I’ve always considered myself a Conan O’Brien fan, even though it took me a while to admit it. I mean way back when he hosted Late Night, and I found myself watching his goofy antics while I suffered from insomnia. Before that I felt tortured by my best friends whenever we had sleepovers to watch this tall, pale redhead. It was either that or Tom Green. I’ll take Conan over Green any day.
Anyway, I closely followed the torch passing of The Tonight Show gig from Leno to Conan, and was well aware of the debacle and feud between Letterman and Leno when Carson retired. So I, along with millions of others, found myself on Team Coco when NBC decided to give the show back to Leno after a failed experiment and low ratings. But I’m not here to give you a history lesson, yet it kinda helps to understand what went down prior to this documentary being filmed. Even if you didn’t know (and how could you not?) Conan explains exactly how he’s feeling and why he’s doing what he’s doing.
And one thing that is certainly clear: he does not stop doing what he’s doing. And what he’s doing is entertaining his fans. He says that’s all he knows how to do and what he loves to do. Oh yeah, and we see him do this on his Legally Prohibited from Being Funny on Television Tour. Part of the deal of giving up The Tonight Show was to take a huge settlement and agree not to appear on TV for a few months. So rather than be gloomy, he took his show on the road.
What I admire about him is that it’s always been about his staff and his fans. He knew with him not working at all, his staff wouldn’t get paid. And these are people that had been with him since Late Night and uprooted their lives to live in LA for The Tonight Show. So he works hard for them. Again, it’s also for his fans. He’s one of those guys that would probably meet with every fan if it were humanly possible. But since he’s human, and he has people that keep him on schedule, he tried to greet as many people as he can.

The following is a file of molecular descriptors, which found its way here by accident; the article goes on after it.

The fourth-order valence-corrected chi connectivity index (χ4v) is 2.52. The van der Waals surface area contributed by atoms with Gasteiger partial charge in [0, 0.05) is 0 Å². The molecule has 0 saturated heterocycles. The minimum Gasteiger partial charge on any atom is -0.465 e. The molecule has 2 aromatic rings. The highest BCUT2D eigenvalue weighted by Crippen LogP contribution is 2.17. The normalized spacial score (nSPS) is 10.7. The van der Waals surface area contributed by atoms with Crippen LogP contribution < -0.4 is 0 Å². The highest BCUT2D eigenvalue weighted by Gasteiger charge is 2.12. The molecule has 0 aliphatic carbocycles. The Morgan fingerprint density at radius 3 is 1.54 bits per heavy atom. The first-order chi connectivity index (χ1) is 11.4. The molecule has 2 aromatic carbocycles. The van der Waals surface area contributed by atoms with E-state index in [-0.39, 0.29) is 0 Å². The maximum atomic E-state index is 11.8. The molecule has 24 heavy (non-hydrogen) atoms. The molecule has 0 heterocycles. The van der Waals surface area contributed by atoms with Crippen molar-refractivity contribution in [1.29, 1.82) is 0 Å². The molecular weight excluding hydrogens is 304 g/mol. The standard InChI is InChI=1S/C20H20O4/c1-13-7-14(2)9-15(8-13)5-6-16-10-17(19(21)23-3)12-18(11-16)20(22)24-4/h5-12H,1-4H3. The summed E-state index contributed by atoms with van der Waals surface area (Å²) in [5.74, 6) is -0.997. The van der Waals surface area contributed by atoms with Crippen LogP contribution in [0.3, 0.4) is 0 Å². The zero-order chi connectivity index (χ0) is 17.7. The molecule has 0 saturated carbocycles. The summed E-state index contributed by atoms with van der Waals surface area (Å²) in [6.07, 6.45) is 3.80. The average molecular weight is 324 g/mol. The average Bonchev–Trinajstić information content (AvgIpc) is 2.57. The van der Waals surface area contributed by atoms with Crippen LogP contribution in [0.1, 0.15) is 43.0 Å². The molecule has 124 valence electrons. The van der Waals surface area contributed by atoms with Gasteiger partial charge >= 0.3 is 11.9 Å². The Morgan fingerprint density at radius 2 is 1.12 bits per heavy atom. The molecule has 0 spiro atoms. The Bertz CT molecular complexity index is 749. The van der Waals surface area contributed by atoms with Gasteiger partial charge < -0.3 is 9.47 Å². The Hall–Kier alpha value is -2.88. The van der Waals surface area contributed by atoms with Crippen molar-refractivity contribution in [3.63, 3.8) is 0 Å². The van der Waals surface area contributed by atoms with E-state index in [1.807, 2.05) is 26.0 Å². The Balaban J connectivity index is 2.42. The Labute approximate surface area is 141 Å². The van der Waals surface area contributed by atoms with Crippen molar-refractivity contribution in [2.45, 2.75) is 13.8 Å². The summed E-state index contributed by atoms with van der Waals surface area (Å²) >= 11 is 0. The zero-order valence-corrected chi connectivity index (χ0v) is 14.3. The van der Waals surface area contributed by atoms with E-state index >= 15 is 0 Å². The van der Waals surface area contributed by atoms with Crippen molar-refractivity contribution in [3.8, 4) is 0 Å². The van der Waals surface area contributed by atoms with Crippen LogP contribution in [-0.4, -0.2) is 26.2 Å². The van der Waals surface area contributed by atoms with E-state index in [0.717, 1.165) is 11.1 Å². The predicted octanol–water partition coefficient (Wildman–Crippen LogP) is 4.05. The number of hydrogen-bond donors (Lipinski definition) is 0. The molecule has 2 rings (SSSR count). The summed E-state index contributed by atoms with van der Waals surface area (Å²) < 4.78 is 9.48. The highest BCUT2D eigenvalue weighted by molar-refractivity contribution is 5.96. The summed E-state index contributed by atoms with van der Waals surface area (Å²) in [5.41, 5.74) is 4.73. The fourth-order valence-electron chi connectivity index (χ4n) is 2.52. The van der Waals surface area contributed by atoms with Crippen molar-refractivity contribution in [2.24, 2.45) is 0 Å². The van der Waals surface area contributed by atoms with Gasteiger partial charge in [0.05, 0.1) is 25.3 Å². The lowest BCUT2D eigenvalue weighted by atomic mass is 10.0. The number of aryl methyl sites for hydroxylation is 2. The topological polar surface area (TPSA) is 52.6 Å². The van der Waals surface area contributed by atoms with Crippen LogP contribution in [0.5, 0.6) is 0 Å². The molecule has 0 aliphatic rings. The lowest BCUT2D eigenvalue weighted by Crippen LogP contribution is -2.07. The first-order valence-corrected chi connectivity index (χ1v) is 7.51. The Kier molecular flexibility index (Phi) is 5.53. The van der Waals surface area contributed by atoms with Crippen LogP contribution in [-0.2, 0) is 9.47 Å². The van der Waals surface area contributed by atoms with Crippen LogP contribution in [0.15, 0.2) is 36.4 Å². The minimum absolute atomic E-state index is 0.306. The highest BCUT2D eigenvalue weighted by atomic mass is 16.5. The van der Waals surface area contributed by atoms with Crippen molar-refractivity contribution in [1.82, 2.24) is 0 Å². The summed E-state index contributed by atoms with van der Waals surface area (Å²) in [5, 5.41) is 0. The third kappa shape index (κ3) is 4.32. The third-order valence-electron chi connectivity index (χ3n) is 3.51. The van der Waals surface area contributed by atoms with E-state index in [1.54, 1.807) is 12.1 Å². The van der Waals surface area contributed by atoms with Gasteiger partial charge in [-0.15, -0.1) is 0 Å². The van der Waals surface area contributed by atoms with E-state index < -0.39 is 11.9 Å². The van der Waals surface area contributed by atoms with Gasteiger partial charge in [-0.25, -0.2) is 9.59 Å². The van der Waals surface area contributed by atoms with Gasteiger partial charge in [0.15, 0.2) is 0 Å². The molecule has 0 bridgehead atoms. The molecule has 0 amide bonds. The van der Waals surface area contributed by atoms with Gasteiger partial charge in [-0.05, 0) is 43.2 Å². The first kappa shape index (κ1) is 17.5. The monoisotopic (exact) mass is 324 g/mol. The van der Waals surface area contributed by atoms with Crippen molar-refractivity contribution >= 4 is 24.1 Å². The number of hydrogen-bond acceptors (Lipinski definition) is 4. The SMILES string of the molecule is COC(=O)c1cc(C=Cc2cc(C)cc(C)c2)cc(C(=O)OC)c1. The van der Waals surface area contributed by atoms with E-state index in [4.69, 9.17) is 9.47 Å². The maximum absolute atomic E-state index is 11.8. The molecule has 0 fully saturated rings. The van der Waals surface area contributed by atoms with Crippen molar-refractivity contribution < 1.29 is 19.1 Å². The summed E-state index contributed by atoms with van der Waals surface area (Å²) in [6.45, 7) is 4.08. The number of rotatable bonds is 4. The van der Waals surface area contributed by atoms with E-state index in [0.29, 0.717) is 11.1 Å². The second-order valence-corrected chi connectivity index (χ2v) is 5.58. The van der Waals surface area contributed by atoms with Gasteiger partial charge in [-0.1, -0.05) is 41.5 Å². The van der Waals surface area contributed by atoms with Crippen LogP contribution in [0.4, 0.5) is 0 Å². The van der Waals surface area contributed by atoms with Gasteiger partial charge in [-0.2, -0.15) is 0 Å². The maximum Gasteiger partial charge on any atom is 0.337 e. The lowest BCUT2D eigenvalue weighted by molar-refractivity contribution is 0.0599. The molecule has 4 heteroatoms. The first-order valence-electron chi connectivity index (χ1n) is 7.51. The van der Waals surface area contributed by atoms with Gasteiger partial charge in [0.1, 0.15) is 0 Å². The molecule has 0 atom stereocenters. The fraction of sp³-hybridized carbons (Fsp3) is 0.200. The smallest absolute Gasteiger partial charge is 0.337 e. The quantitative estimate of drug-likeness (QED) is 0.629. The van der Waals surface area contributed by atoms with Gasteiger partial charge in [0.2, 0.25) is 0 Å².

Love him or hate him, he’s a man of the people. And it helps that he’s hilarious. In an odd way, his sense of humor reminds me of my own. He’s just a lot better at it. Or at least his brand of it.
The documentary covers the whole tour, from conception to his first show of Conan. It was a very entertaining and inspiring ride. I wished I was able to attend one of his shows. I felt a lot of sympathy for him too. Not just for the loss of his show (since by this point I know he’s on TBS, plus there’s a scene in which he’s discussing it, so he knows he’ll be back on TV too), but I feel bad for how weary he can be during the tour. Even on his days off, he’s still working. He said it wasn’t the shows themselves, it’s the meet and greets and everyone wanting to talk to him. It’s bittersweet.
But I see that it’s a labor of love. For his relentlessness, his commitment to entertain and his never ending work ethic, I admire him.
The film is rated R for language. So if you’ve ever wanted to hear Conan drop the F-bomb, you get your wish. But it’s definitely worth checking this one out.
And for your information, I had been DVRing ever episode of Conan, but I had no time to watch it and they started erasing themselves. My fandom continues and he’s one of the many celebrities I’d like to meet.